Open Pedagogy at the University of Regina
This page will showcase some of the open pedagogy projects that are being completed across the University community. The intent is to provide a base of ideas for others to leverage and facilitate the development of an Open Pedagogy Community of Practice within the University. Starting in the Winter of 2023, there will be an Open Pedagogy Fellowship provided for faculty interested in working with students to co-create open content. The button below can be used to download the Terms of Reference.
The following video from Open Education Global on Open Pedagogy as a Tool for Student Empowerment has some ideas for interested faculty.
Video length: 59:52 minutes
Examples of Open Pedagogy Projects at the University of Regina
'Decolonization and Justice: An Introductory Overview' emerged from the undergraduate students’ final assignment in JS-419 on Advanced Seminar in Criminal Justice at the University of Regina's Department of Justice Studies, Canada. This book focused on decolonization of multiple justice-related areas, such as policing, the court system, prison, restorative justice, and the studies of law and criminology. This is quite likely one of the few student-led book projects in Canada covering the range of decolonization topics. Ten student authors explored the concept of decolonization in law, policing, prison, court, mental health, transitional justice and restorative justice. We are grateful to receive funding support from the University of Regina’s OER Publishing Program Small Project Grant, which enabled us to hire a professional copy editor for the book.
This book by senior undergraduate and graduate student in the Department of History at the University of Regina describes how Canadian Prime Ministers articulated their vision of Canada from 1935 to 2015 through their Speeches from the Throne and in their Leaders' Day speeches. It demonstrates that each of Canada's Prime Ministers had a vision for the country and articulated that vision in their speeches and through their words.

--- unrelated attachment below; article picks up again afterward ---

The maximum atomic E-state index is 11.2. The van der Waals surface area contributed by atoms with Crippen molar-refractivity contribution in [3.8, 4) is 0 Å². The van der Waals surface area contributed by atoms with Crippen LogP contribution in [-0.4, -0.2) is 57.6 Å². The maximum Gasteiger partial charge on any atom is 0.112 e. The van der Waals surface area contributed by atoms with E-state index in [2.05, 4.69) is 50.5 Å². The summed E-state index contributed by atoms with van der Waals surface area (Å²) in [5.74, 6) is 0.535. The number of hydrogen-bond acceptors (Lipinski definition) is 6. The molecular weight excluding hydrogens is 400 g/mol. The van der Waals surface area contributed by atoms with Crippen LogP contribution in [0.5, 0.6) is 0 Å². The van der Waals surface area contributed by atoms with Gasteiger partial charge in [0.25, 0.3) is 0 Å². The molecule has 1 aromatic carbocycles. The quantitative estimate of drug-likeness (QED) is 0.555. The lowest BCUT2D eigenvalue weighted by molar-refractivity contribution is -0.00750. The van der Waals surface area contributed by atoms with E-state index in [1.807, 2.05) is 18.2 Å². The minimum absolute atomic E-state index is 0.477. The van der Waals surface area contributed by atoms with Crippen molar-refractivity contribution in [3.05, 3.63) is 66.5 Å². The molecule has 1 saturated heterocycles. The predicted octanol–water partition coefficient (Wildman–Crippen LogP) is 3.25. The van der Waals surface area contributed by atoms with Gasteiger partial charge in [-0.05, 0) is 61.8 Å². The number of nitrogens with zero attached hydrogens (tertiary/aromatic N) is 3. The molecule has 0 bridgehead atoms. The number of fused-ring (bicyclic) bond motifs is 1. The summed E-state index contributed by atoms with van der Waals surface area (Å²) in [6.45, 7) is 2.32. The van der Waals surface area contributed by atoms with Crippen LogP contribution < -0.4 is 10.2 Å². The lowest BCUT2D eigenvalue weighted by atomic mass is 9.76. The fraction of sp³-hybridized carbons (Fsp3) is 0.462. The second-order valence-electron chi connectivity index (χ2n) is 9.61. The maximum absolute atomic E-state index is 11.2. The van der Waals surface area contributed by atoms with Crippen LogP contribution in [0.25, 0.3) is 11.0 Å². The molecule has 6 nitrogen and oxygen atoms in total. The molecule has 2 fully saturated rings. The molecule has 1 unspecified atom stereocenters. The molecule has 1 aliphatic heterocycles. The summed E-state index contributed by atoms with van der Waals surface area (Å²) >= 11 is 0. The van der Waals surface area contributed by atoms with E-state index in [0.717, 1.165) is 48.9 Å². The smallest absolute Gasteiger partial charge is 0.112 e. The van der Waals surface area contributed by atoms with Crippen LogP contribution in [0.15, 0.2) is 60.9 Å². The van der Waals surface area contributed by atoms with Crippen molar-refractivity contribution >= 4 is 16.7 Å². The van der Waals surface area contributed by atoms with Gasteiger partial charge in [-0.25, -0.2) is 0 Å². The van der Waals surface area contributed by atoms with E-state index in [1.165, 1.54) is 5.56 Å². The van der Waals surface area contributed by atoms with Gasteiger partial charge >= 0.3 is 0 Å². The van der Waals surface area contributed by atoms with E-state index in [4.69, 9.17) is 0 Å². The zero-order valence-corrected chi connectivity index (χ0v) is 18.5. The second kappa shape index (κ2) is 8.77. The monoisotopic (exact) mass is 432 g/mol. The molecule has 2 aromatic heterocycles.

Open Pedagogy Links
Here are some links to sites with useful information on Open Pedagogy.
- Open Pedagogy Project Roadmap by Christina Riehman-Murphy and Bryan McGeary, is licensed CC BY-NC 4.0.
- Open Pedagogy Notebook by Rajiv Jhangiani and Robin DeRosa is licensed CC BY 4.0.
- Open Pedagogy Webinar Series by State University of New York (SUNY) and Open Education Consortium, licensed CC-BY 4.0.
- Open Pedagogy Examples by Christina Hendricks, is licensed CC-BY 4.0.
- Open Pedagogy Examples a LibGuide by Library Services, Austin Community College is licensed CC-BY-NC 4.0.
- Open Pedagogy Examples by University Libraries, university of Colorado Boulder.
- Open Pedagogy Learning Community Resource list generated from suggestions made by people working in Open Education.
- What is Open Pedagogy? by Karen Cangialosi is licensed CC BY 4.0.
- Teaching with Open Pedagogy by Textbook Affordability Project in the University Library, University of Texas Rio Grande Valley. Contains resources for inspiration, examples, frequently asked questions and links to more information on Open Pedagogy.
- Case Studies: How professors are teaching with Wikipedia by Wikipedia Education Program, Wikimedia is licensed CC BY-SA 3.0.
- Open Pedagogy by Ontario Tech University.
- A Guide to Making Open Textbooks with Students by Rebus Community is licensed CC BY 4.0.
- Openness and Praxis: Exploring the Use of Open Educational Practices in Higher Education by Catherine Cronin. As compared with OER, there has been little empirical research on individual educators’ use of OEP for teaching in higher education. This research study addresses that gap, exploring the digital and pedagogical strategies of a diverse group of university educators, focusing on whether, why, and how they use OEP for teaching. This work is licensed under a Creative Commons Attribution 4.0 International License.
- From OER to Open Pedagogy: Harnessing the Power of Open In this chapter, authors Robin DeRosa and Scott Robison draw on a variety of examples to illustrate the empowering potential of open pedagogy, an approach in which students are not just consumers of content but active and visible participants in the construction of knowledge. The chapter concludes with a reflection on some of the challenges and lessons learned from engaging students in public scholarship. This is an Open Access chapter distributed under the terms of the Creative Commons Attribution 4.0 license (unless stated other wise).